Yesterday, however, something happened that wasn't fine. There was a post from someone who called himself/herself TWIN Hater. What a mature way to identify yourself--as a hater of an Internet mailing list! Identity crisis? This person had a long rant about the mailing list (this was apparently his/her first post to TWIN) and then berated an Admin (who is basically a volunteer) publicly on the list. Here's a clipping:
Here are a few adjectives that was commonly used in context of (not abusive lingo):

Assclown, Jackass, (my favorite, hence I put it up first)
Gay (!!)
When I read that last part, my first reaction was, Where is this person from? The dark ages? Wake up, it's the year 2005.

The sign off was original too.
Thanks and Regards,
I just hate TWIN so much....Wake Up It's Monday
Ah, the glories of anonymity.

Thursday, January 20, 2005

Reverse interviewing

I wonder why:

  • You interview candidate for a position, but don't allow the candidate to interview you. Additionally, you test the candidate, but don't allow the candidate to test you.

  • You check the candidates references, before you give them an offer, but you don't allow the candidate to check your references (talk to the people in your company).

  • You want to fill a position, so the candidate must join as soon as possible, but when employees want to leave, you make them wait for a month or longer.

I'm not in human resources; what do I know?

Tuesday, January 18, 2005

Writers on writing: A thank you

In an ideal world, all books would come with the email addresses of the authors, so that I could write to the authors thanking them for their wonderful books. Since that doesn't happen, here's a thank you note on a blog. Thanks to:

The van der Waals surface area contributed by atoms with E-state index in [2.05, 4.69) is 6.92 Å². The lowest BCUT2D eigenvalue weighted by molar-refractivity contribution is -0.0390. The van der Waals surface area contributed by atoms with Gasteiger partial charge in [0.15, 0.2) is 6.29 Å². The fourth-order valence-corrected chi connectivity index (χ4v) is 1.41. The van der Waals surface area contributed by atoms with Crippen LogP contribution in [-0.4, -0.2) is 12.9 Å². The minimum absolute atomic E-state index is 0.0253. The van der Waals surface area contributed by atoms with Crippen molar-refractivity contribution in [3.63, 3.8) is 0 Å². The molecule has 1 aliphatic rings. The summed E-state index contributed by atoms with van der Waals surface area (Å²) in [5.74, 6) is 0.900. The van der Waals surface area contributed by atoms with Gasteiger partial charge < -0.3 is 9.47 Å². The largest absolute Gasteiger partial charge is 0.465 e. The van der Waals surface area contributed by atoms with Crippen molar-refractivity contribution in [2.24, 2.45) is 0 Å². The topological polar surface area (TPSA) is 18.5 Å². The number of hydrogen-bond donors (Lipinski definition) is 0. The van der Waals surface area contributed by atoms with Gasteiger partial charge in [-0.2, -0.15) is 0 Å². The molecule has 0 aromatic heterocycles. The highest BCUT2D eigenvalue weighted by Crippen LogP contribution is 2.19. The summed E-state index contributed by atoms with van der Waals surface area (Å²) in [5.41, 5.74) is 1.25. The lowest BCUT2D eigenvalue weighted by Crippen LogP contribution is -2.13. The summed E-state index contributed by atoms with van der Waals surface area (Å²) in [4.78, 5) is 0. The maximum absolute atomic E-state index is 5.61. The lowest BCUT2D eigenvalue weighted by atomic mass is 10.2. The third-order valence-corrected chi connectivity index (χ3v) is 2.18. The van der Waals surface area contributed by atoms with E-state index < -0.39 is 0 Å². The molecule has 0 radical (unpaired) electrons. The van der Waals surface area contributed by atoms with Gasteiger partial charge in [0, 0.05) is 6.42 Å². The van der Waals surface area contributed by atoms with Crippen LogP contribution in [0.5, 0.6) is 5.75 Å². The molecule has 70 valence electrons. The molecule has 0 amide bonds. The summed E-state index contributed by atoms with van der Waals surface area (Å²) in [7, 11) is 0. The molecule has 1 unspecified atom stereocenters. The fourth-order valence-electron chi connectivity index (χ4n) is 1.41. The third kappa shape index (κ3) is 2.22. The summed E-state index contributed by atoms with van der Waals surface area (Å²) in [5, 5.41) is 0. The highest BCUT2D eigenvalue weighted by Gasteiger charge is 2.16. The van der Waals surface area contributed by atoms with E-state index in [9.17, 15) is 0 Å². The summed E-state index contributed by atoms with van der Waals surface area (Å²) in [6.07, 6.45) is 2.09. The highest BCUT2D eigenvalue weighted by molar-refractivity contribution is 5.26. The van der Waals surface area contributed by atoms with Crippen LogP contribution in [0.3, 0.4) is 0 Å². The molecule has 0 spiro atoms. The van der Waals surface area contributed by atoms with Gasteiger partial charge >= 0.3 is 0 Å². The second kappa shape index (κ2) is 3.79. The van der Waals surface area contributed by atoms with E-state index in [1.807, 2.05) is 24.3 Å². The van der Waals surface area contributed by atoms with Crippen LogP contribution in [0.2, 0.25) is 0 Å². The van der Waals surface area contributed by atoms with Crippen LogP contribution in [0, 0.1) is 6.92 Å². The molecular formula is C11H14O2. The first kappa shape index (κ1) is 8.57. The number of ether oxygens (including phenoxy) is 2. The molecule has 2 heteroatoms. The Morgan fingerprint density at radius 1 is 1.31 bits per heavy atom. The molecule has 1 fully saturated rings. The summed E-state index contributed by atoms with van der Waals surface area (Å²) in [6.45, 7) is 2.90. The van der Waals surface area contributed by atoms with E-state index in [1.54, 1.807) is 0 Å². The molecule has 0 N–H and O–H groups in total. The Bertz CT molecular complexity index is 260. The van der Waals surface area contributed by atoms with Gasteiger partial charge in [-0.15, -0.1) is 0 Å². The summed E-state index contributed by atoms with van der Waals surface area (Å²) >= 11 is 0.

Natalie Goldberg, Writing Down the Bones, for opening up the magical universe of writing.

Julia Cameron, The Artist's Way, for releasing that inner artist-child.

Stephen King, On Writing, for giving a glimpse into writing and the writer's life.

William Zinsser, On Writing Well, for illuminating the world of non-fiction.

John Kachuba, How to Write Funny, for collecting such wonderful writers together to teach humour.

Ray Bradbury, Zen in the Art of Writing, for an insight into the unique, powerful, Bradbury way.

The Elements of Style, Strunk & White, for the pithy lesson on language.

Anne Lamott, Bird By Bird, for a funny and poignant lesson on writing.

Tuesday, January 11, 2005

Streamload -- 10 GB for your music, photos

I was going through my bookmarks (moving them to folders where they'll never be seen again), when I noticed a bookmark called Streamload. Couldn't remember it, so I thought I'd investigate. Turns out it's a company that offers storage space. Yes, you can get it free.

The free account gives 10GB of Storage (about 200 MP3s or 1 DVD, as they explain) and you can store MP3 files and digital photographs, among other things. You can also sign up for a paid account (or a free account) here. Their restriction on downloads for the free account is 100 MB/month.